Category Archives: Timothy Hallinan

Just a Little Smile is All it Takes*

nonverbalsWhen most people think of communication, they think of language. But there are plenty of ways in which we communicate non-verbally. Winks, smiles, and of course, that famous one/two-fingered wave, are all examples of the way people send messages without using words. And research shows that we tend to be quite attuned to those non-verbals. In fact, we pay more attention to them than we do to the words people use, or the signs they use, in signed languages.

The police and other investigators know the value of paying attention to non-verbals. That’s how they often get clues as to whether a person is lying. It’s also how they pick up on whether someone is afraid, would like to say more but doesn’t want to, and so on. It’s no wonder, then, that we see those all-important non-verbals in crime fiction.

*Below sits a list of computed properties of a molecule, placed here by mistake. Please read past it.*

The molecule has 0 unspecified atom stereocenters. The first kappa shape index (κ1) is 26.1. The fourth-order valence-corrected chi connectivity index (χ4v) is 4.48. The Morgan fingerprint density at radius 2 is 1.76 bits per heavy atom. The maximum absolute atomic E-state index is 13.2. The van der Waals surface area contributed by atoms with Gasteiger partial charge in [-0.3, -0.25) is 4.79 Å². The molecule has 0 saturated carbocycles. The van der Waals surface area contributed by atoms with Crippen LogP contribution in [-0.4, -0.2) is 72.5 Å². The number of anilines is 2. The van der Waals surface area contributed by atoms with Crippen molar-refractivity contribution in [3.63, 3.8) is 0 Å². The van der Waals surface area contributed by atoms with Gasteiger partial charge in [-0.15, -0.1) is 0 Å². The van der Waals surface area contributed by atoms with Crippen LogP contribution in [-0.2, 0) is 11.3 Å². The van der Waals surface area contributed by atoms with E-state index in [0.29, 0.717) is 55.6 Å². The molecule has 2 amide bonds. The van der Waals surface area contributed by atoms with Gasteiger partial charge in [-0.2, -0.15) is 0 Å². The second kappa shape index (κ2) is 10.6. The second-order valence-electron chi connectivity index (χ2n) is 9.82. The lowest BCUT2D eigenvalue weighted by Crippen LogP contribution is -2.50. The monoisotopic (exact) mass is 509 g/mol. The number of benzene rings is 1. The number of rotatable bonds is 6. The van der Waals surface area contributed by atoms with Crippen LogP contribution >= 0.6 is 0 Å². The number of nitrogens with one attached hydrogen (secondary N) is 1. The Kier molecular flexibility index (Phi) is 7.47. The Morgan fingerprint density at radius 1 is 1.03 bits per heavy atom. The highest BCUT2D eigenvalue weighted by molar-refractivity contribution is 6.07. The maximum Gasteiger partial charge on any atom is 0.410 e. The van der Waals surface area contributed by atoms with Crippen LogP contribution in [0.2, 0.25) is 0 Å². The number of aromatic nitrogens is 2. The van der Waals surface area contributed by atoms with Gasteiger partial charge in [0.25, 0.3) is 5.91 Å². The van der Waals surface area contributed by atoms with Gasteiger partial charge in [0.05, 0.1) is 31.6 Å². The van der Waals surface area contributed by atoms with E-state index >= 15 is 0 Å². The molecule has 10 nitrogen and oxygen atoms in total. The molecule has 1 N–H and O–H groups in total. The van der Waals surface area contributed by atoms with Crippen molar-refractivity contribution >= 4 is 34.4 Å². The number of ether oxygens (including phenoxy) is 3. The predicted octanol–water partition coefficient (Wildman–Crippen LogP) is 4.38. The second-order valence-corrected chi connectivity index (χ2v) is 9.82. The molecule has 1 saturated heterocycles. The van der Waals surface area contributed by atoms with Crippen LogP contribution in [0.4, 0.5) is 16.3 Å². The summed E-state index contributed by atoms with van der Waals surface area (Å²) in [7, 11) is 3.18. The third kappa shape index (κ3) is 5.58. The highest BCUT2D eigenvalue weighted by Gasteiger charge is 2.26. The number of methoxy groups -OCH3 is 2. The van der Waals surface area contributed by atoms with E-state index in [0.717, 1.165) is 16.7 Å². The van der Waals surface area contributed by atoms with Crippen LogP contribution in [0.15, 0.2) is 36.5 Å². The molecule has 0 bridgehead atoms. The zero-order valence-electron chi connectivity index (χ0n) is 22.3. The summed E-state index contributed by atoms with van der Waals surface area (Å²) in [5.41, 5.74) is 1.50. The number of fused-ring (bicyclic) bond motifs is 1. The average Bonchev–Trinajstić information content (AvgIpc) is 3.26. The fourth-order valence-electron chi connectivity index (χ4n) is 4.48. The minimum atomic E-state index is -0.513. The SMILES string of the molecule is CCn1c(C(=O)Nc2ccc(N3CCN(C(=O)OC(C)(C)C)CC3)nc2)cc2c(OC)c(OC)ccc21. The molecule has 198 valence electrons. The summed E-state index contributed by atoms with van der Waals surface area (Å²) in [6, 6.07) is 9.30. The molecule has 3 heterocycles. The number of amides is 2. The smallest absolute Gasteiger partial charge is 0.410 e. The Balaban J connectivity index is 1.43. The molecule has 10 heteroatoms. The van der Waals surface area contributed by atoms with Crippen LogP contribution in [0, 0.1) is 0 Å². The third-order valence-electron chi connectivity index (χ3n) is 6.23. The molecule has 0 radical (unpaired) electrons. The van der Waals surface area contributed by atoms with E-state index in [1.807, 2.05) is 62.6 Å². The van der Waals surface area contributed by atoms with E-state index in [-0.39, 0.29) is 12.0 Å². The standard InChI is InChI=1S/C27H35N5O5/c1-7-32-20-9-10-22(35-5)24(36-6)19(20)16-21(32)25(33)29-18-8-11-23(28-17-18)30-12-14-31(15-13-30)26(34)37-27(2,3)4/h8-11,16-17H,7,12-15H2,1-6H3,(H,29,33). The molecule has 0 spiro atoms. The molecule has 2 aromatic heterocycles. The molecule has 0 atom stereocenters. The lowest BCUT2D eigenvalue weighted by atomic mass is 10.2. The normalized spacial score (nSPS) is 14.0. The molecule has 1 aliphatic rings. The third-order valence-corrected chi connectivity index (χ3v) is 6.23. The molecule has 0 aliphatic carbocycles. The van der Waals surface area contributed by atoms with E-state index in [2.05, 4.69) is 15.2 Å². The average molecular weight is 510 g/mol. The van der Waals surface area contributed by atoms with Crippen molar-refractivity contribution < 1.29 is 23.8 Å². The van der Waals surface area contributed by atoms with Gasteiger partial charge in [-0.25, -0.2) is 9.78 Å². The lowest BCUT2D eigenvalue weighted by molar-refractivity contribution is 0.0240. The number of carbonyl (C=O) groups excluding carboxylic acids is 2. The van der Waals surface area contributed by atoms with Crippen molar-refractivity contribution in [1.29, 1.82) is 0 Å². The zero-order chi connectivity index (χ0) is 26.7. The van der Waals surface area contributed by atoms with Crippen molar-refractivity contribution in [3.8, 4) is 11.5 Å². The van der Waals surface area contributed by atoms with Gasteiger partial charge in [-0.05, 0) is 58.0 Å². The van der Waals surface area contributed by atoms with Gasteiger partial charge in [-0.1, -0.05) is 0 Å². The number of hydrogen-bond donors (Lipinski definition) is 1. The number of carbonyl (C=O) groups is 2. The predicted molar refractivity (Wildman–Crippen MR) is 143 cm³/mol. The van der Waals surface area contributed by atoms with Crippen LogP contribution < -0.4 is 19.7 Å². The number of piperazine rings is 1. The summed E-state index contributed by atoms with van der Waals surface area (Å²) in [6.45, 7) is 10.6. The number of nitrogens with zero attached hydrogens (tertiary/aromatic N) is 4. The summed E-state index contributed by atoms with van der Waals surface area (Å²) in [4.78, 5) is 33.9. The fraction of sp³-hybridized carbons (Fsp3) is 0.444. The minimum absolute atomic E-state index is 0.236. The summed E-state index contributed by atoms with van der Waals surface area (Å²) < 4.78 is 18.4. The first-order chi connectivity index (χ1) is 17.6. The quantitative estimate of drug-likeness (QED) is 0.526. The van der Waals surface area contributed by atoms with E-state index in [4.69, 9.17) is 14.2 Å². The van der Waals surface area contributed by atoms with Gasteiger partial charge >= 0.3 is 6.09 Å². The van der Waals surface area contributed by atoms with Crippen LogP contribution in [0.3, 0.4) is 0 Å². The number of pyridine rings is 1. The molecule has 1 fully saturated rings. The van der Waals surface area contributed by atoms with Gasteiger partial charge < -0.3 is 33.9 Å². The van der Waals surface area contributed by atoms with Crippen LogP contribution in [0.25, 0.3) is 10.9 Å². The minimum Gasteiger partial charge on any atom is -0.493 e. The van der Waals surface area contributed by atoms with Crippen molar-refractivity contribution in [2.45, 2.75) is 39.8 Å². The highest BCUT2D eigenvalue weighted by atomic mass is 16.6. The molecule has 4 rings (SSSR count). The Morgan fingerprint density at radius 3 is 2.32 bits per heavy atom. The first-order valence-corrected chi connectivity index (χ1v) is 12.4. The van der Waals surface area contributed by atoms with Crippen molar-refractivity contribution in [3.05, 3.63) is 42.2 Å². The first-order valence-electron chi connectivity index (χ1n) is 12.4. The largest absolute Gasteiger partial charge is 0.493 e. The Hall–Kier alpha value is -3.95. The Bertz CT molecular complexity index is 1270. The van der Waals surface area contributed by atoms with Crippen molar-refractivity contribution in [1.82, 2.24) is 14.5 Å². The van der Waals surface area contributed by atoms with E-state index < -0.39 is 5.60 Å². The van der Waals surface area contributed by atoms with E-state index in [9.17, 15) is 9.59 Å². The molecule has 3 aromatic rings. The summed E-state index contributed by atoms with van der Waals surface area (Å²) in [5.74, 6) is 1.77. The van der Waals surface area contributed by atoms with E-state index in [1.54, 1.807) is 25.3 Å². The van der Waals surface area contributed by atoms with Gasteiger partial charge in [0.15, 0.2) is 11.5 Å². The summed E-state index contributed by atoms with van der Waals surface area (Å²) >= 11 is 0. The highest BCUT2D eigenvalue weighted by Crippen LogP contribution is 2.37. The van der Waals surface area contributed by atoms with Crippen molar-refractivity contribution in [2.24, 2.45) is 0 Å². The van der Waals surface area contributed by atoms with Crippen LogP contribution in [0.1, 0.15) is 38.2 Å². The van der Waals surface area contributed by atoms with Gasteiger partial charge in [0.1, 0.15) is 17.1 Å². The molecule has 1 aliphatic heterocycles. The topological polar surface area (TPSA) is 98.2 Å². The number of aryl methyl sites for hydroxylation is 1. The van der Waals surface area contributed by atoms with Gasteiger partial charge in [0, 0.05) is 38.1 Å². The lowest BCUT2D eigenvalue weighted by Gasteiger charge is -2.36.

For instance, in Agatha Christie’s The Mysterious Affair at Styles, John Cavendish invites his old friend, Captain Arthur Hastings, for a visit to his (Cavendish’s) home, Styles Court, in the village of Styles St. Mary. Hastings accepts, happy to renew his acquaintance with Cavendish, his brother Lawrence, and their stepmother, Emily Inglethrop. All is not well with that family, though. Neither Cavendish brother can tolerate Emily’s new husband, Alfred. There are other tensions, too. Still, all goes smoothly enough until the night that Emily is poisoned. There are several suspects with different sorts of motives, but neither Cavendish wants the investigation to be made public. So, when Hastings learns that another old friend, Hercule Poirot, is living in the area, it seems like a very good solution to have him look into the crime. Poirot agrees; Emily Inglethorp was his benefactor, so he feels a sense of obligation. Hastings, of course, tells Poirot everything that he knows about the night of the victim’s death. And one thing he mentions is the ‘ghastly expression’ one the face of one of the characters. Without knowing it, that character has revealed something, and it’s interesting to see how Poirot uses that one non-verbal communication to put one of the pieces of the puzzle in place.